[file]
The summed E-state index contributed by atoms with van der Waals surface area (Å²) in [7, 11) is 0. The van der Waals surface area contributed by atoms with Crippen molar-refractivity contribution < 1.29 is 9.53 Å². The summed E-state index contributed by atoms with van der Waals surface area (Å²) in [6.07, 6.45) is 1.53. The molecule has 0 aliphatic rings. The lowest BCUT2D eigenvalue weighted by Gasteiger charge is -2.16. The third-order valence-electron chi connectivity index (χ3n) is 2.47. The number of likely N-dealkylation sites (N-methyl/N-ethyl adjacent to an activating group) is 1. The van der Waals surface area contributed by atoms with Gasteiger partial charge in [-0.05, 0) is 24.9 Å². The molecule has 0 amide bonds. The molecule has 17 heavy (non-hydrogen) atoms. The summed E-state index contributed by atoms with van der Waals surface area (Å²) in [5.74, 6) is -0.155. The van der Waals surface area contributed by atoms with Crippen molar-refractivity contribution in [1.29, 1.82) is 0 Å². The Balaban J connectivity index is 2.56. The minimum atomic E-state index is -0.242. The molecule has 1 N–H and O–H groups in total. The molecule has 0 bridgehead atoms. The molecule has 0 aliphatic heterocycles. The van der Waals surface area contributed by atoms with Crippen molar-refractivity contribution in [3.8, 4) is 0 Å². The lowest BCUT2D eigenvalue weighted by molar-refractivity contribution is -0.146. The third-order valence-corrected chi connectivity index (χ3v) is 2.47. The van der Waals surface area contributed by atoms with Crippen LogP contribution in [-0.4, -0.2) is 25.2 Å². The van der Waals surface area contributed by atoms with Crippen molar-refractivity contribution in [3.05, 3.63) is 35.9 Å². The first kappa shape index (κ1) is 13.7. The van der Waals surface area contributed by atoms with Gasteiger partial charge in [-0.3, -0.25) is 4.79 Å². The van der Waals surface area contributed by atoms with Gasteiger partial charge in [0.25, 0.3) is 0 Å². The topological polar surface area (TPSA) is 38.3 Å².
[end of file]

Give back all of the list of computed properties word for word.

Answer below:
The summed E-state index contributed by atoms with van der Waals surface area (Å²) in [7, 11) is 0. The van der Waals surface area contributed by atoms with Crippen molar-refractivity contribution < 1.29 is 9.53 Å². The summed E-state index contributed by atoms with van der Waals surface area (Å²) in [6.07, 6.45) is 1.53. The molecule has 0 aliphatic rings. The lowest BCUT2D eigenvalue weighted by Gasteiger charge is -2.16. The third-order valence-electron chi connectivity index (χ3n) is 2.47. The number of likely N-dealkylation sites (N-methyl/N-ethyl adjacent to an activating group) is 1. The van der Waals surface area contributed by atoms with Gasteiger partial charge in [-0.05, 0) is 24.9 Å². The molecule has 0 amide bonds. The molecule has 17 heavy (non-hydrogen) atoms. The summed E-state index contributed by atoms with van der Waals surface area (Å²) in [5.74, 6) is -0.155. The van der Waals surface area contributed by atoms with Crippen molar-refractivity contribution in [1.29, 1.82) is 0 Å². The Balaban J connectivity index is 2.56. The minimum atomic E-state index is -0.242. The molecule has 1 N–H and O–H groups in total. The molecule has 0 bridgehead atoms. The molecule has 0 aliphatic heterocycles. The van der Waals surface area contributed by atoms with Crippen molar-refractivity contribution in [3.8, 4) is 0 Å². The lowest BCUT2D eigenvalue weighted by molar-refractivity contribution is -0.146. The third-order valence-corrected chi connectivity index (χ3v) is 2.47. The van der Waals surface area contributed by atoms with Crippen LogP contribution in [-0.4, -0.2) is 25.2 Å². The van der Waals surface area contributed by atoms with Crippen molar-refractivity contribution in [3.05, 3.63) is 35.9 Å². The first kappa shape index (κ1) is 13.7. The van der Waals surface area contributed by atoms with Gasteiger partial charge in [-0.3, -0.25) is 4.79 Å². The van der Waals surface area contributed by atoms with Gasteiger partial charge in [0.25, 0.3) is 0 Å². The topological polar surface area (TPSA) is 38.3 Å².